Snowden’s Ancestors

The FBI File Heist That Changed History

Eight anti-war protesters wanted to prove J. Edgar Hoover was breaking the law, so they broke into one of his offices.

On March 8, 1971, a group of eight Vietnam War protestors broke into a Federal Bureau of Investigation field office in Media, Pennsylvania and stole hundreds of government documents. The burglars were never caught but several are now stepping forward and claiming responsibility for the break in. The stolen memos, reports and internal correspondence they found provided the first tangible evidence that J. Edgar Hoover’s FBI was systematically targeting and harassing hundreds of American citizens then known collectively as “the New Left.”

Despite the efforts of nearly 200 investigators, the F.B.I. couldn’t find the burglars. But 43 years later, a new book by a journalist who received and reported on the documents, identifies the Media burglars for the first time. Betty Medsger’s The Burglary chronicles the planning, execution, and consequences of the long-forgotten heist, carried out by a group that included college professors, graduate students, and a cab driver. Their story is also chronicled in 1971, a new documentary by Johanna Hamilton.

The early 1970s was a turbulent time. Factions of the anti-war movement were becoming more aggressive and Hoover’s F.B.I. was stepping up its efforts to stop activities it considered a threat to national security. The situation worsened in the spring, when Nixon announced the U.S. invasion of Cambodia. Four student protesters were shot and killed by National Guardsmen at Kent State University. Thousands of anti-war protestors were angry, including Keith Forsyth. He was single, in his early 20s, and driving a taxi in Philadelphia, which, at the time, was a hotbed of dissent.

“I was pretty vehement in my opposition to the war,” says Forsyth. “I felt like marching up and down the street with a sign wasn’t cutting it anymore.”

John and Bonnie Raines were married and raising a family in the early 1970s. John was a religion professor at Temple University and Bonnie was working at a day care center. They had three young children and lived in the Germantown section of Philadelphia. Together, they attended rallies and marches protesting the war.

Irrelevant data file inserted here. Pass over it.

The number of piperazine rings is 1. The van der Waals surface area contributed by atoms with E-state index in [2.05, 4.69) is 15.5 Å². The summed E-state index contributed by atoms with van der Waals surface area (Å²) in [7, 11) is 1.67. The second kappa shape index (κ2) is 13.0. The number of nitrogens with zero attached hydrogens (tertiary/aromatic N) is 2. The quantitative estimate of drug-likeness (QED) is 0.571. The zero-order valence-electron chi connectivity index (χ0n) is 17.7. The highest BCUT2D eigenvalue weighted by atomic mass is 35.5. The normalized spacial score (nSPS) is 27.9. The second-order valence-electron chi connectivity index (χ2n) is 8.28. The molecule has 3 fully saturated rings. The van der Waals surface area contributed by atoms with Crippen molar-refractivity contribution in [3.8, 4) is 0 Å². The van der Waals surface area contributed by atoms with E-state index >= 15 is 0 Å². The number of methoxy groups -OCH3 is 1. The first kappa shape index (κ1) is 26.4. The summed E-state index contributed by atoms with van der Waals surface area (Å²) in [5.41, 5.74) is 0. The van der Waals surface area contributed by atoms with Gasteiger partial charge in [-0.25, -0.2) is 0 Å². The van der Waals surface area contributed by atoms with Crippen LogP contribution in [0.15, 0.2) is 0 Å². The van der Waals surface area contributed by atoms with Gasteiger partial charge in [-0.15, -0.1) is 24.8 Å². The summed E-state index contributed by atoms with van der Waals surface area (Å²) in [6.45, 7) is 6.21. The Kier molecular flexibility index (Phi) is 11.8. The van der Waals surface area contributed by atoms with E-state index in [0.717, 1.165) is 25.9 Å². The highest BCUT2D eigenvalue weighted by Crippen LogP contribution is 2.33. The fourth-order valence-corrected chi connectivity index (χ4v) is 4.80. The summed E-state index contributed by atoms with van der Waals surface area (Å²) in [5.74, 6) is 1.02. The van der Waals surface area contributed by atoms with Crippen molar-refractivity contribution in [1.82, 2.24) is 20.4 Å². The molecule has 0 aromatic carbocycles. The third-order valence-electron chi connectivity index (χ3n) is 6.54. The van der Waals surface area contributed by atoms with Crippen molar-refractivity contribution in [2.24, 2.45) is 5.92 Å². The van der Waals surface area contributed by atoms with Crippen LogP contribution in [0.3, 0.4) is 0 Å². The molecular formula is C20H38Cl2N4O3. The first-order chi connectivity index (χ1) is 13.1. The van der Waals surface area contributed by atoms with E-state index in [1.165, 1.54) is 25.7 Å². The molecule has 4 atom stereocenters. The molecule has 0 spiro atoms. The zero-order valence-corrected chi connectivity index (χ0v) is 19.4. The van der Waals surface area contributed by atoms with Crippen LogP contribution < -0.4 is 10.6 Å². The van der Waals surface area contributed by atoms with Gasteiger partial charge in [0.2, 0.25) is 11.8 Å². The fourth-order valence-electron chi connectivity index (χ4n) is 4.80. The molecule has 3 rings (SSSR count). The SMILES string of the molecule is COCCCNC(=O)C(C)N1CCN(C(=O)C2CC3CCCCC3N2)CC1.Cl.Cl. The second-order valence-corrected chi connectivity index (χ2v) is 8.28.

Like many others, Forsyth and the Raines suspected the F.B.I. was conducting a covert campaign to undermine the efforts of the New Left; but they couldn’t prove it. An acquaintance, a physics professor at Haverford College named William Davidon, came up with the audacious plot to break into the Media, Pennsylvania F.B.I. office. Davidon, who died in November 2013, believed the small outpost might contain documents that would implicate the F.B.I. in illegal activities. He assembled the team, which included Forsyth and the Raines, and devised a plan to break in and retrieve them.

They spent months meeting in the Raines’ third floor attic going over details. They cased the office building, memorized the layout of neighborhood, devised a getaway plan, and finally, decided on a date: March 8, 1971, the night of “The Fight of the Century,” the first bout between Muhammad Ali and Joe Frazier.

Forsyth—who had studied lock-picking—was critical to the burglars’ entry. An “inside team,” dressed in business suits, filled several suitcases with documents and made their way to an empty Pennsylvania farmhouse an hour’s drive from Media.

“We were all in one room,” says John Raines, “and there were different tables and each of us was sorting files and all of a sudden, you’d hear one of us yell, “Oh, look, look! Look at this one!”

The burglars sorted through hundreds of documents and mailed the most revealing ones to journalists, including Medsger, who was then a reporter at The Washington Post. The Post ran a series of stories that reported how the F.B.I. was spying on political activists and actively trying to disrupt their activities.

As part of the cache of documents, Medsger received an F.B.I. routing slip with a mysterious word on it—COINTELPRO. Years later, NBC’s Carl Stern would report that stood for “counter intelligence program,” Hoover’s vast covert operation to infiltrate and disrupt groups he considered subversive and a threat to national security.

In response to the exposure of COINTELPRO and other revelations, the Senate formed the so-called Church Committee, and Congress later issued reforms to limit how the government could gather intelligence. One result was the Foreign Intelligence Surveillance Act, or FISA court, which required government intelligence agencies to seek warrants before spying on U.S. citizens.

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After 9/11, more wide-ranging surveillance was allowed. Just how much the N.S.A.’s spying activities had grown was largely unknown until 2013, when contractor Edward Snowden leaked a secret court ruling ordering Verizon to hand over phone call data on millions of United States citizens.

“My response to Snowden,” says Forsyth, “was here we go again.”